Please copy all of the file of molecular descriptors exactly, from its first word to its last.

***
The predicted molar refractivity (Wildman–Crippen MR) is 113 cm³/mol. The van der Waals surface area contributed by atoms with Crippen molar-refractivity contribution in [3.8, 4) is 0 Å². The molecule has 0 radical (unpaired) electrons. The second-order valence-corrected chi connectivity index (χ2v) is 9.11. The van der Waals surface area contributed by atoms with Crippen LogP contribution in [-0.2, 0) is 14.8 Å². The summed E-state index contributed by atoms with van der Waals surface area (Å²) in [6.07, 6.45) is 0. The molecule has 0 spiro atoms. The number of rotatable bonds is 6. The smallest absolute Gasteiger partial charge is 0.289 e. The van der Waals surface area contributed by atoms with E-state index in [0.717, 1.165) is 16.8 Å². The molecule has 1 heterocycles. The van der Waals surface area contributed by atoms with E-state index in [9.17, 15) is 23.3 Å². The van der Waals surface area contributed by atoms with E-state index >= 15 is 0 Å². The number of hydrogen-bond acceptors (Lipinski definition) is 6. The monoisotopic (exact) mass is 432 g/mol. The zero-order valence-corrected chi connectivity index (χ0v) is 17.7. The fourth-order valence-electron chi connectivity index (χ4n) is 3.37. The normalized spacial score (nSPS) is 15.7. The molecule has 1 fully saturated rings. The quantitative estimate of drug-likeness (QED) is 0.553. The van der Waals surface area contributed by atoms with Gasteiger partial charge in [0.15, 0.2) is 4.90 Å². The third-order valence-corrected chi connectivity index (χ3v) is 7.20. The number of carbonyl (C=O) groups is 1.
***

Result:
The predicted molar refractivity (Wildman–Crippen MR) is 113 cm³/mol. The van der Waals surface area contributed by atoms with Crippen molar-refractivity contribution in [3.8, 4) is 0 Å². The molecule has 0 radical (unpaired) electrons. The second-order valence-corrected chi connectivity index (χ2v) is 9.11. The van der Waals surface area contributed by atoms with Crippen LogP contribution in [-0.2, 0) is 14.8 Å². The summed E-state index contributed by atoms with van der Waals surface area (Å²) in [6.07, 6.45) is 0. The molecule has 0 spiro atoms. The number of rotatable bonds is 6. The smallest absolute Gasteiger partial charge is 0.289 e. The van der Waals surface area contributed by atoms with E-state index in [0.717, 1.165) is 16.8 Å². The molecule has 1 heterocycles. The van der Waals surface area contributed by atoms with E-state index in [9.17, 15) is 23.3 Å². The van der Waals surface area contributed by atoms with E-state index >= 15 is 0 Å². The number of hydrogen-bond acceptors (Lipinski definition) is 6. The monoisotopic (exact) mass is 432 g/mol. The zero-order valence-corrected chi connectivity index (χ0v) is 17.7. The fourth-order valence-electron chi connectivity index (χ4n) is 3.37. The normalized spacial score (nSPS) is 15.7. The molecule has 1 fully saturated rings. The quantitative estimate of drug-likeness (QED) is 0.553. The van der Waals surface area contributed by atoms with Gasteiger partial charge in [0.15, 0.2) is 4.90 Å². The third-order valence-corrected chi connectivity index (χ3v) is 7.20. The number of carbonyl (C=O) groups is 1.